*Don’t just slap a scope or red-dot sight on the shotgun, and figure you are set. A guy I once knew gradually learned that scopes or red-dot sights can be an asset in the turkey woods. It’s also important to sight them in so you know where the shot charge is going. He didn’t do that, and when he shot, a tree limb fell and almost hit the gobbler on the head. Moral: Do your homework and know how the shotgun shoots with a certain load. Never, ever mix shotshells of the three sizes (No. 4, 5 or 6 shot) in your pocket. My cornshucking pump 12 mag shoots No. 5s very well but a No. 4 or 6 shot leaves shot pattern holes big enough for a gobbler to walk through. Moral: Carry just one size of shot and pattern the shotgun long before the season opens.
*I took a guy out several years ago, and we had a long walk to the hunting area. We stopped so he could take a breather, and he leaned his unloaded scoped shotgun against a tree in the pre-dawn darkness. He got slightly turned around in the dark, bumped his shotgun, and the scope hit a big rock when it fell. I called a nice gobbler to him a half-hour later, and ... you guessed it. The scope was knocked out of kilter, and he missed the bird. Moral: Never lean a loaded or unloaded shotgun against anything. If necessary, unload it, leave the action open, and lay it softly on the ground.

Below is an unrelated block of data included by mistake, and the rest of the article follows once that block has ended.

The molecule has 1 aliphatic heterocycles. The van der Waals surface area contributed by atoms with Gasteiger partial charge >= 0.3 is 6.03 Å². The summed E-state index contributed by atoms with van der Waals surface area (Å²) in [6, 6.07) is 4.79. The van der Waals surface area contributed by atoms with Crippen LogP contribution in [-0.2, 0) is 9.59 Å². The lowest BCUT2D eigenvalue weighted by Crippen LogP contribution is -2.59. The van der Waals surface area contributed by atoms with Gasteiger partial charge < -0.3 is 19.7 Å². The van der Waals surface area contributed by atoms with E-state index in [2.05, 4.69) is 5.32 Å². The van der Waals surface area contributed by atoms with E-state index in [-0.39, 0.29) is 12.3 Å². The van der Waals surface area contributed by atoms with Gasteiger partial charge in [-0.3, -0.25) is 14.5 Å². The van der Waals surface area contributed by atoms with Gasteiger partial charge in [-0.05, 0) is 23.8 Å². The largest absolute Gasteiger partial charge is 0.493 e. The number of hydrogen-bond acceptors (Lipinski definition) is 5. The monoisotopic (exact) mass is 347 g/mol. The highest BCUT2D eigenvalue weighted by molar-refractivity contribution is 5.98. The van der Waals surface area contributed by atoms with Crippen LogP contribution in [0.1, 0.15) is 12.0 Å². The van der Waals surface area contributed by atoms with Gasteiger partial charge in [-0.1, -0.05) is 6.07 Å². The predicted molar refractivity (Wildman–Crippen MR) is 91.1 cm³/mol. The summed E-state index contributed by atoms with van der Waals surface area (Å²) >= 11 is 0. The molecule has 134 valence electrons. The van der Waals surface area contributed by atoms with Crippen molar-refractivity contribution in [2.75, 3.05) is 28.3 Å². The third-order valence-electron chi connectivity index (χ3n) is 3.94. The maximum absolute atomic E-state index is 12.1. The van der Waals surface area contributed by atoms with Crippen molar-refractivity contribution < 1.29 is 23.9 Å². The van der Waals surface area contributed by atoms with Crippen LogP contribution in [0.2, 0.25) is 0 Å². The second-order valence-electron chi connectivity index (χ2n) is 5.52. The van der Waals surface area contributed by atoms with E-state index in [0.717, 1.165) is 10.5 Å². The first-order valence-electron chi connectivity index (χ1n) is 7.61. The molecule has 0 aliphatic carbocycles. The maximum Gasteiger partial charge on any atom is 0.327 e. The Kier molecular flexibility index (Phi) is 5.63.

*Almost last are these two dandies. I was calling for a first-time hunter, and this young lady was cautioned that the birds were circling and she had to sit still, don’t move a muscle and let the gobbler walk in front of her shotgun. I kept saying in a soft whisper: “Sit still. I can hear the birds 20 yards behind us. Don’t move and don’t make a sound. Five minutes later a gobbler walked up from behind her, passed within 10 feet of her right elbow, and she gave a startled “Eek!” Moral: This lady missed her bird without firing a shot because even though she had been warned, she wasn’t mentally prepared for a bird at very close range.
*Another woman, this one from out west, came to shoot a gobbler. She missed a standing quartering-away shot with her bow, and I handed her a shotgun. She insisted she had killed the bird but I knew she had missed. She said “I’ll shoot it with the shotgun,” and proceeded to miss it standing, head-up, at 30 yards. The shot charge tore up the turf 10 yards from the bird, and again she insisted she had killed it. The bird ran into the woods, and we flushed the big gobbler and it took wing. I told her that was her bird. She insisted her bird was dead so we ended that hunt. Moral: It’s easy to miss a gobbler, but if you miss, have enough common sense and guts to fess up and admit the miss.
Even I, believe it or not, have missed a turkey. But that is a story for another time.